When playing contact sports (or any sport for that matter), you are at risk of injuring the hand, wrist or elbow, simply due to the physical requirements of athleticism. Injuries of the hand, wrist and elbow can vary in a variety of situations, depending on how the injury occurred and the severity of it. The overuse of the hands or making other repetitive motions can result in hand, wrist or elbow pain. Symptoms of an injury in these areas include pain that lasts longer than 48 hours, trouble picking up objects or a loss of movement. Such conditions may result in physiotherapy, bracing and painkillers provided by a medical professional. Be sure that, if you have an injured hand, wrist or elbow, do not ignore it, as prolonged ill-treatment can result in further damage to the area and the need for surgery.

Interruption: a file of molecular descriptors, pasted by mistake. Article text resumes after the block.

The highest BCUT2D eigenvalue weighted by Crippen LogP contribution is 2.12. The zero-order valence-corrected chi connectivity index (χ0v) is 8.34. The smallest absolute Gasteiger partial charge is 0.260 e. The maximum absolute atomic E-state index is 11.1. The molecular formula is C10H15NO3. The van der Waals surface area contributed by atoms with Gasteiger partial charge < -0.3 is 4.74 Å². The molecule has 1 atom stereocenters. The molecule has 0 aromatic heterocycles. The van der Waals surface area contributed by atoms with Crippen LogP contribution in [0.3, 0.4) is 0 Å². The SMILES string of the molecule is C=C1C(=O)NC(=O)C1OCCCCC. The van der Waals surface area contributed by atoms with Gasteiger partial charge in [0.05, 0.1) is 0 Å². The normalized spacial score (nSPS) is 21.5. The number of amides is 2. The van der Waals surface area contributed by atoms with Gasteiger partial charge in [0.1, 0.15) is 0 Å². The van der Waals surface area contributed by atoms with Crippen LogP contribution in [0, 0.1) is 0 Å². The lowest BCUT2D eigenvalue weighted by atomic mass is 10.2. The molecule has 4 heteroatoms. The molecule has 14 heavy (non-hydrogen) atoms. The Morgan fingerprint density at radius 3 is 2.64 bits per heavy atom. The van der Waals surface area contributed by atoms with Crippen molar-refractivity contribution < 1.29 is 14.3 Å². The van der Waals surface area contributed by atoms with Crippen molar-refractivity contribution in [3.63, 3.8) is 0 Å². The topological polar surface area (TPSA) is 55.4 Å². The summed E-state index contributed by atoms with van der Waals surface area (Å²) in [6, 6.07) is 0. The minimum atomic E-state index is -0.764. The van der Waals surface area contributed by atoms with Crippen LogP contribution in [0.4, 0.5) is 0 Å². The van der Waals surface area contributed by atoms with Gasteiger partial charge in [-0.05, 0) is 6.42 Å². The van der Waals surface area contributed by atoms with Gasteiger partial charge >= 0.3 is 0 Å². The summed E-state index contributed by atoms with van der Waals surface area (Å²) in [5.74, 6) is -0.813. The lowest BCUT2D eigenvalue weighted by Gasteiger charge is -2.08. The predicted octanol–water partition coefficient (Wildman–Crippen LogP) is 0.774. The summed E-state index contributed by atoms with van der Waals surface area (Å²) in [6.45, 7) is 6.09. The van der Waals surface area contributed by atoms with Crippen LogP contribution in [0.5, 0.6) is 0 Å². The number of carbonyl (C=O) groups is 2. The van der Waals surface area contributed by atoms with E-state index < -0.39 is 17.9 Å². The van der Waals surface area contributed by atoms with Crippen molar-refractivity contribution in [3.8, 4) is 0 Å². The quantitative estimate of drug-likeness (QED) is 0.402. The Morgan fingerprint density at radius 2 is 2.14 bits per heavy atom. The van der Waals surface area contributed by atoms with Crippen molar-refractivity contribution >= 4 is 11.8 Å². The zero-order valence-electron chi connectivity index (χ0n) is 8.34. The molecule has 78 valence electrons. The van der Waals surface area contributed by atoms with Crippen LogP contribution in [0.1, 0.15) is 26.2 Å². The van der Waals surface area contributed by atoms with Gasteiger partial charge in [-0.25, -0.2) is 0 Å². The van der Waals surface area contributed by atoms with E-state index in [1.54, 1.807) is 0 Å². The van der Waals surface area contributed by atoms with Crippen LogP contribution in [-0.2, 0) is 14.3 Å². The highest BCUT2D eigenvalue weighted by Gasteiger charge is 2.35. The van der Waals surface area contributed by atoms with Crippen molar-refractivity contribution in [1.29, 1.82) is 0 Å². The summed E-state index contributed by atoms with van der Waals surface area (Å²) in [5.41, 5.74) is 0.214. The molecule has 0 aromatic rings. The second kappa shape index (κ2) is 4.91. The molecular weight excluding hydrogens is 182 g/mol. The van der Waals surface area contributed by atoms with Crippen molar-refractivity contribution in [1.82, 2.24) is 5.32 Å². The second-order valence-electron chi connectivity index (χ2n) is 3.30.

If you find that after playing sports there is disruption in how easily your knee joint moves, you most likely have a sports injury. One of the most common knee injuries is a torn meniscus. The meniscus is the cartilage that separates the shin bone from the thigh bone. Symptoms of torn menisci include knee pain, stiffness, inflammation, or trouble in extending the knee fully. In severe cases, a torn meniscus may require surgery, however, the injury usually heals on its own with sufficient rest and ice compresses. Be sure to avoid activities that involve pivoting or twisting of the knee, such as in sports like tennis or basketball, as such aggressive movements put you at the most risk of a meniscus tear.